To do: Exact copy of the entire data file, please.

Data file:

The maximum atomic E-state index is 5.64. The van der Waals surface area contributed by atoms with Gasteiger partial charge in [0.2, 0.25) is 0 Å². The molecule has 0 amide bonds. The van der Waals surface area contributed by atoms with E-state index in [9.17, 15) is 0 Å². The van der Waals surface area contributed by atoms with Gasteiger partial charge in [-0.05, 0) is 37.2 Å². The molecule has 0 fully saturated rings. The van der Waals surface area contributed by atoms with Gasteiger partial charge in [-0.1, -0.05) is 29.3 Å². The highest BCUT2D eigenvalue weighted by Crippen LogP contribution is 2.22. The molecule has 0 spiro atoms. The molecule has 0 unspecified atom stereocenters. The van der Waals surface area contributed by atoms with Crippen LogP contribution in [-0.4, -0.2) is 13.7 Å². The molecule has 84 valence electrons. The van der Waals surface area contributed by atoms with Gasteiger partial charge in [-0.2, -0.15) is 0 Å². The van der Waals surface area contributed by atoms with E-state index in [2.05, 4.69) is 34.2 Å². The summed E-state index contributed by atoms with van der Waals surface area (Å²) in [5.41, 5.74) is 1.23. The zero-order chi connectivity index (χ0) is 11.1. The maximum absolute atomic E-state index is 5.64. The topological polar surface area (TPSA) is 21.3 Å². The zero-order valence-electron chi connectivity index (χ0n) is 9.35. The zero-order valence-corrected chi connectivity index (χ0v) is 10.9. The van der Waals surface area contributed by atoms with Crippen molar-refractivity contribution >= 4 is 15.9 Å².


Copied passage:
The maximum atomic E-state index is 5.64. The van der Waals surface area contributed by atoms with Gasteiger partial charge in [0.2, 0.25) is 0 Å². The molecule has 0 amide bonds. The van der Waals surface area contributed by atoms with E-state index in [9.17, 15) is 0 Å². The van der Waals surface area contributed by atoms with Gasteiger partial charge in [-0.05, 0) is 37.2 Å². The molecule has 0 fully saturated rings. The van der Waals surface area contributed by atoms with Gasteiger partial charge in [-0.1, -0.05) is 29.3 Å². The highest BCUT2D eigenvalue weighted by Crippen LogP contribution is 2.22. The molecule has 0 spiro atoms. The molecule has 0 unspecified atom stereocenters. The van der Waals surface area contributed by atoms with Crippen LogP contribution in [-0.4, -0.2) is 13.7 Å². The molecule has 84 valence electrons. The van der Waals surface area contributed by atoms with Gasteiger partial charge in [-0.2, -0.15) is 0 Å². The van der Waals surface area contributed by atoms with E-state index in [2.05, 4.69) is 34.2 Å². The summed E-state index contributed by atoms with van der Waals surface area (Å²) in [5.41, 5.74) is 1.23. The zero-order chi connectivity index (χ0) is 11.1. The maximum absolute atomic E-state index is 5.64. The topological polar surface area (TPSA) is 21.3 Å². The zero-order valence-electron chi connectivity index (χ0n) is 9.35. The zero-order valence-corrected chi connectivity index (χ0v) is 10.9. The van der Waals surface area contributed by atoms with Crippen molar-refractivity contribution >= 4 is 15.9 Å².